€370m for Traveller & Roma Housing from 2000 to 2010

Wednesday, April 17, 2013

The State spent €370m on housing and halting site accommodation for Travellers between 2000 and 2010.

Some 96 per cent of Travellers and Romas living in rented accommodation have their rents paid by the Department of Social Protection. This is not always easy o those who live beside them and have to adjust to the cultural differences as highlighted on the front page of last week's Gazette.

The information is contained in a new report "Ireland's National Traveller/Roma Integration Strategy" submitted by the Government to an EU justice and equality body.

Meat on a clothes line in Dublin 15
Meat on a clothes line at a Roma house in Dublin 15
The Traveller Accommodation Act compels local authorities to supply housing and halting sites for Travellers and Roma. The figures above do not include accommodation expenditure for Travellers and Roma availing of standard local authority accommodation which is provided separately funded by the Department of Environment, Community and Local Government’s Social Housing Division.
In its section on "Traveller-specific Accommodation", in the period 2000 to 2004, the report says €130m "was expended on such accommodation (new and refurbished)".

In the 2005 to 2008 period, "an additional €142.55m was spent on the provision of Traveller-specific accommodation".

For the period 2008-2010 a further €98.5m was spent providing accommodation. In the same periond the Department of the Environment, Community and Local Government spent over €91.4m on local authority housing for travellers.

Funding allocations for Traveller specific health services has now risen to over €9.5 million per year. A wide range of specific Traveller dedicated health services, such as Traveller Health Units and Primary Health Care Projects are provided.

Traveller specific educational initiatives are running at €75.6m per year. The report is available here and here

 Any eligible person in the State may apply to their local authority for standard local authority housing. Standard housing is allocated by local authorities on the basis of a scheme of letting priorities and Travellers have the same access to standard housing as the general population.

The Roma Community in the Irish State is made up principally of persons of Romanian, Hungarian, Polish and Czech Republic origin, all of whom are EU citizens. Such persons are not required to register their presence in the State. They have the same rights as any other citizen from their country of origin legally resident in this State.

In general European Economic Area (“EEA”) nationals are entitled to seek housing support from a housing authority on the same basis as an Irish citizen if they have been resident in Ireland for longer than three months and are working. Any EEA-national is entitled to apply for social housing support from a housing authority in accordance with the following criteria:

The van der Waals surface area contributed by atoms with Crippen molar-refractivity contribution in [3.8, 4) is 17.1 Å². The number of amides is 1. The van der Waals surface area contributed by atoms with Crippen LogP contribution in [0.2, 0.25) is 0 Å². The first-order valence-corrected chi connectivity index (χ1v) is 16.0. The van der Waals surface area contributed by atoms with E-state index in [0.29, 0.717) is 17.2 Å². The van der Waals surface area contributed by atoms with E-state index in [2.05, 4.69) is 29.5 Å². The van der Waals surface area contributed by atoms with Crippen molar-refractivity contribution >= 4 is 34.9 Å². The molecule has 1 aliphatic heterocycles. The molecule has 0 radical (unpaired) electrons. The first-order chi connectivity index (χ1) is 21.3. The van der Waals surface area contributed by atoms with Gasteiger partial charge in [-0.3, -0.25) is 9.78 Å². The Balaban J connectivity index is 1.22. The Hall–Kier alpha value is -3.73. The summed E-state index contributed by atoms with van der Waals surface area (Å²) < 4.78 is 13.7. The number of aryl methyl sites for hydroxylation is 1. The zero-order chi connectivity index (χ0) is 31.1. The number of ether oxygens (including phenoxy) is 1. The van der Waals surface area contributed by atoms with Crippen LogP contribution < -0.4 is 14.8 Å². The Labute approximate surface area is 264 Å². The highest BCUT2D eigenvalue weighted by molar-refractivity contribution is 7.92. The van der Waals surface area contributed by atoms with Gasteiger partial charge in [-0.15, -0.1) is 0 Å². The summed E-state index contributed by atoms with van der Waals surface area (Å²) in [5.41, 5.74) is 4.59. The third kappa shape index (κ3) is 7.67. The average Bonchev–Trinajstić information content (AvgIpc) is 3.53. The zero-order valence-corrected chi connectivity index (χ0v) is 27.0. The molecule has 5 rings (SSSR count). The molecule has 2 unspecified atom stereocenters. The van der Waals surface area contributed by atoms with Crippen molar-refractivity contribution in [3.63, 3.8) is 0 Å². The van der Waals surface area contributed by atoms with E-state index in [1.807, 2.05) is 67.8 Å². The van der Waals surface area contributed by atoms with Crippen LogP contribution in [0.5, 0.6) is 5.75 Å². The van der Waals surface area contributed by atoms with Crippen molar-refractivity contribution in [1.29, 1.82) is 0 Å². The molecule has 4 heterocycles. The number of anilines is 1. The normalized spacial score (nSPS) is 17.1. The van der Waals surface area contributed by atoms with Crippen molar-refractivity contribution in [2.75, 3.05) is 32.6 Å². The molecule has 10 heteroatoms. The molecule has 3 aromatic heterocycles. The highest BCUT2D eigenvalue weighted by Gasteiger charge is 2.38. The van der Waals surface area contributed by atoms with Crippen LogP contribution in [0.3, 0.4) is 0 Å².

1) they are in employment/self-employed in the State; or
2) where they are not currently working/employed it is because -
• they are temporarily unable to work because of illness/accident;
• they are recorded as involuntarily unemployed after having been employed for longer than a year, and they have been registered as a job-seeker with Department of Social Protection and FÁS.

After five years legal residence in the State an EEA citizen is entitled to seek permanent residency. In relation to a non-EEA national married an EEA national; he/she can be considered to have the same rights and entitlements as afforded their EEA-national spouse in relation to accessing social housing supports i.e. if the EEA national is assessed as being entitled to support then their spouse will have the same entitlements.

The rules for EEA nationals in Ireland apply to citizens of all Member States within the EEA although for Bulgarian and Romanian nationals these rules apply slightly differently. This is because of continuing restrictions on access to the Irish labour market for nationals of these two countries.

As a general rule, social housing support is not made available to those persons who are working in Ireland under an employment permit regardless of nationality. The rule is applied to Bulgarian and Romanian nationals. However Bulgarian and Romanian nationals who have had an employment permit for a continuous 12 month period are, after that 12 month period, free to work in Ireland without a permit and therefore are entitled to apply for social housing support from a housing authority in the same way as any other EEA national resident in Ireland.

This is the position in relation to an entitlement to apply for Social Housing Supports. The criteria for assessment of eligibility (including income limits etc.) and provision of supports apply equally to all once the requirements are met in respect of eligibility to apply.

The EEA includes the following EU Member States: Austria, Belgium, Bulgaria, Cyprus, Czech Republic, Denmark, Estonia, Finland, France, Germany, Greece, Hungary, Republic of Ireland, Italy, Latvia, Lithuania, Luxembourg, Malta, The Netherlands, Portugal, Romania, Slovakia, Slovenia, Spain, Sweden and the United Kingdom – and the following non-EU States: Iceland, Liechtenstein, Norway and Switzerland.

Post a Comment

Right Click

Blog Archive

Search Site

  © Blogger template The Professional Template II by Ourblogtemplates.com 2009

Back to TOP